The title of the first major collection of short stories by the academic, critic and satirist Adam Roberts tells us almost everything we need to know about Adam Robots.
It’s a joke, of course: a suggestive enmeshing of two created creatures delivered with a wink and a nod, if not a jarring slap across the back. “Adam” is either Adam Roberts the author, or Adam the first man—according to Christian theology, obviously—whilst “Robots” refers to the thinking things which feature in many of Roberts’ shorts; most notably the titular tale, which happens to take place in a reconfigured Eden, and revolve around its own forbidden fruit.
The latter term could also be said to represent all of the twenty four stories, short or not, brought together in this exceedingly clever collection. For what are each of these if not machines—i.e. “apparatus using mechanical power and having several parts, each with a definite function and together performing a particular task”—capable of carrying out a series of complex tasks?
Be it a juxtaposition of the created man and the machines he creates or of the storyteller and the stories he tells, one way or the other, Adam Robots is a play on words. A pun! But is it funny?
“The person laughed at this. Laughter. See also: chuckles, clucking, percussive exhalations iterated. See also: tears, hiccoughs, car-alarm. Click, click.”
Well, it is, and it isn’t. It is in the moment of many of these frequently fleeting fictions, when the reader realises what Roberts is about; what this or that idea is inspired by, what well-worn trope he’s tipping his hat at. Yet it isn’t when one grasps that the cost of this canniness is often character and narrative, the very building blocks of story as we know it.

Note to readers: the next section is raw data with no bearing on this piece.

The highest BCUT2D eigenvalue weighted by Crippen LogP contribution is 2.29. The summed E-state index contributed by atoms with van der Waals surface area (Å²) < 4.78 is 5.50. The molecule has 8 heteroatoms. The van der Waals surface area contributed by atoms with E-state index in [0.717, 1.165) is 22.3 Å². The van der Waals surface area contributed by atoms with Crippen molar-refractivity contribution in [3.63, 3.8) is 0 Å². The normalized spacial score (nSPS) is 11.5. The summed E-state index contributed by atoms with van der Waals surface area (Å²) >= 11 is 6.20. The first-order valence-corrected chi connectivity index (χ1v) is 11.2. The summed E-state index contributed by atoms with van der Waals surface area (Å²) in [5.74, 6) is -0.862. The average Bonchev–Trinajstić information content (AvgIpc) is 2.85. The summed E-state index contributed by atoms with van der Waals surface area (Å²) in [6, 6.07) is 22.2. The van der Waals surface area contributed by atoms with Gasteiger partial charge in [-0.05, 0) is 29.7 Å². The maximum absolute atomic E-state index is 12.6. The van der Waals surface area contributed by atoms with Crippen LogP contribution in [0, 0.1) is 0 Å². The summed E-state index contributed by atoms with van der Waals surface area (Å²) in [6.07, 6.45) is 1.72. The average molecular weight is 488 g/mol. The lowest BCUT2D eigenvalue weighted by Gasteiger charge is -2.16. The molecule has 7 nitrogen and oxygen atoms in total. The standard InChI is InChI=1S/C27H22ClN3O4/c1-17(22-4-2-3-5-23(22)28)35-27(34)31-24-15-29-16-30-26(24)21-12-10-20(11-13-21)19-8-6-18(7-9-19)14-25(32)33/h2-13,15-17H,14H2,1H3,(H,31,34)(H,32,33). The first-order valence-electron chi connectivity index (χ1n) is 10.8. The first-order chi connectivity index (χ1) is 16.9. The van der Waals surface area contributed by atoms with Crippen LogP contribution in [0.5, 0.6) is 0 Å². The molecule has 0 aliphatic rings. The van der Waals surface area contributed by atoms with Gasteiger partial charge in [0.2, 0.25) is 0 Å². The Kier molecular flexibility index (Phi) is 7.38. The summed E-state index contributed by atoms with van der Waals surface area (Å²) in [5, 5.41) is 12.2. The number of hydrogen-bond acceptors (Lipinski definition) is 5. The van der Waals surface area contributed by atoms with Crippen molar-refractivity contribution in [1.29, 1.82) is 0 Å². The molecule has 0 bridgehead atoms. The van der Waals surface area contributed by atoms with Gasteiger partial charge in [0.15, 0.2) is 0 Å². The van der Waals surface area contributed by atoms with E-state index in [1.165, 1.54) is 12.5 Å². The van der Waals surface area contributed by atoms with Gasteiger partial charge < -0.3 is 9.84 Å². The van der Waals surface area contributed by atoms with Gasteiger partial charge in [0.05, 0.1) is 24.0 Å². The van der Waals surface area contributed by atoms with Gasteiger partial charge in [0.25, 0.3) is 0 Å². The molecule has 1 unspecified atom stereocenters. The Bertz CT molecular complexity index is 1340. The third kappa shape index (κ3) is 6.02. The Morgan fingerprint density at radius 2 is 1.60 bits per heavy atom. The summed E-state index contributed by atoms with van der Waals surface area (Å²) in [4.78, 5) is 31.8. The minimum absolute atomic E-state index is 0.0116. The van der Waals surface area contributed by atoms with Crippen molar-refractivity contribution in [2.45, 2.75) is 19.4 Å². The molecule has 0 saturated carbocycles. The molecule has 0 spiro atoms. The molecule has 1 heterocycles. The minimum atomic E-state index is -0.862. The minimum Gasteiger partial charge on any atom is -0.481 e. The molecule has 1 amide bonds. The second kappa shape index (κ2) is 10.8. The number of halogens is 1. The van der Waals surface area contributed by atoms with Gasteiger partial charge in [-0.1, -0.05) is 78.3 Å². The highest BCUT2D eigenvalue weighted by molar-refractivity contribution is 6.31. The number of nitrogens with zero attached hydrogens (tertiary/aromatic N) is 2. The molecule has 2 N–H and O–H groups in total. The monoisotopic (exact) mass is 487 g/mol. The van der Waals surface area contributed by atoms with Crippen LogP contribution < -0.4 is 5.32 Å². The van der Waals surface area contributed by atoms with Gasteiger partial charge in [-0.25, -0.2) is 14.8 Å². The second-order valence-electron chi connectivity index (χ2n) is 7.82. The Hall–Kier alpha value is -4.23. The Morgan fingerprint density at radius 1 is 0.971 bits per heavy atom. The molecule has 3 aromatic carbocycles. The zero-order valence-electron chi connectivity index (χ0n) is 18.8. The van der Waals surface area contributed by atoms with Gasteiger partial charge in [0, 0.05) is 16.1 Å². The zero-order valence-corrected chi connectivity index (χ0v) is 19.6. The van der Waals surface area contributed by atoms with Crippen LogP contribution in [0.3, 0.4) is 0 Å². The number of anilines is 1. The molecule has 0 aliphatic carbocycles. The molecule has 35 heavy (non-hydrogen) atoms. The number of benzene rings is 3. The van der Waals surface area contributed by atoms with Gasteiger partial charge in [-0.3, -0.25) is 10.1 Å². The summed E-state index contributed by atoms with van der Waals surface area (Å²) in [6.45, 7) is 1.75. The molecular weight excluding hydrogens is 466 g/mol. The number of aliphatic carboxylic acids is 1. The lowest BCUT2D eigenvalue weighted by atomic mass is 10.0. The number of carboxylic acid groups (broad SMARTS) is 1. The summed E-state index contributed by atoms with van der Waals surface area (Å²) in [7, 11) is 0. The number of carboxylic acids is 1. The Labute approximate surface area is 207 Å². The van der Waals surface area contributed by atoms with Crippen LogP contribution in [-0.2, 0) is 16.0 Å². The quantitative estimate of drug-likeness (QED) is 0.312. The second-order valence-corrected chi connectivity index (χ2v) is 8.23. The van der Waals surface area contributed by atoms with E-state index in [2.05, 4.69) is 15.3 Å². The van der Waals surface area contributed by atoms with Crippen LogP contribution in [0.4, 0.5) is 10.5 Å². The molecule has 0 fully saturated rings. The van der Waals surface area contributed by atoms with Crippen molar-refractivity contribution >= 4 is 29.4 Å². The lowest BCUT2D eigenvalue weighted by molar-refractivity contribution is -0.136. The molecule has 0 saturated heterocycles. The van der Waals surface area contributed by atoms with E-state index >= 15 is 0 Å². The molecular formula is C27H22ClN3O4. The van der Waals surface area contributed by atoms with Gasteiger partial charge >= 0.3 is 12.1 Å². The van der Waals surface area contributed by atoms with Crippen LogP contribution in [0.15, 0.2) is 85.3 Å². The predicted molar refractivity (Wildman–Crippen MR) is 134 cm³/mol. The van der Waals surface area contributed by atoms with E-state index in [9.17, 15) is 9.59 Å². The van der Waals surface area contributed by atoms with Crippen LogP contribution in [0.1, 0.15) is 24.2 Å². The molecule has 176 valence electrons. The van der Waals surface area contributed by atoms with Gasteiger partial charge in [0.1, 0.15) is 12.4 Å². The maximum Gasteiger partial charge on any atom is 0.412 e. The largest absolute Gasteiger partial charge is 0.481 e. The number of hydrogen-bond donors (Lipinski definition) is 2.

The author acknowledges as much in his page-long preface. “Some of the pieces in this collection reflect the usual forms and rituals of ‘short storytelling’; but quite a few don’t. Textus disrespectus.” And that’s the best explanation you’re going to get.
Roberts also begins a list of the multitudinous ways the many and various tales which follow could potentially be read in this amusing introduction—“the first story here is ‘a robot story’; the second a story about immortality, the third a time-travel story, the fourth religious SF,” and so on—before admitting how “wearisome” a business this is, and letting the stories speak for themselves. Inasmuch as they can be seen to… though some can’t, or don’t, or won’t.
In any event, I’m going to take a different tack in this article. Rather than touching on each and every one of Adam Robots’ twenty-four stories, I’ll discuss a couple that I loved, and a couple that I loved less—like the closing story, “Me:topia.”
The tale of four Neanderthal astronauts who crash-land on a circular celestial body resembling “the map of Europe rendered in some impossible geographic form of photographic-negative,” “Me:topia” differs from Adam Robots’ most disappointing shorts in that it has what they in large part lack: a plot, plus characters to carry us through it; characters I dare say we come to care about. Our protagonist, Vins, strikes out from the wreckage of his shattered shuttle to discover the nature of the strange, man-made place he has made landfall upon. In so doing, he attracts the attention of the space-coin’s creator, who is less than pleased that his sanctuary has been trespassed upon. Vins proceeds to seek out the companions he had abandoned in order to alert them to this danger.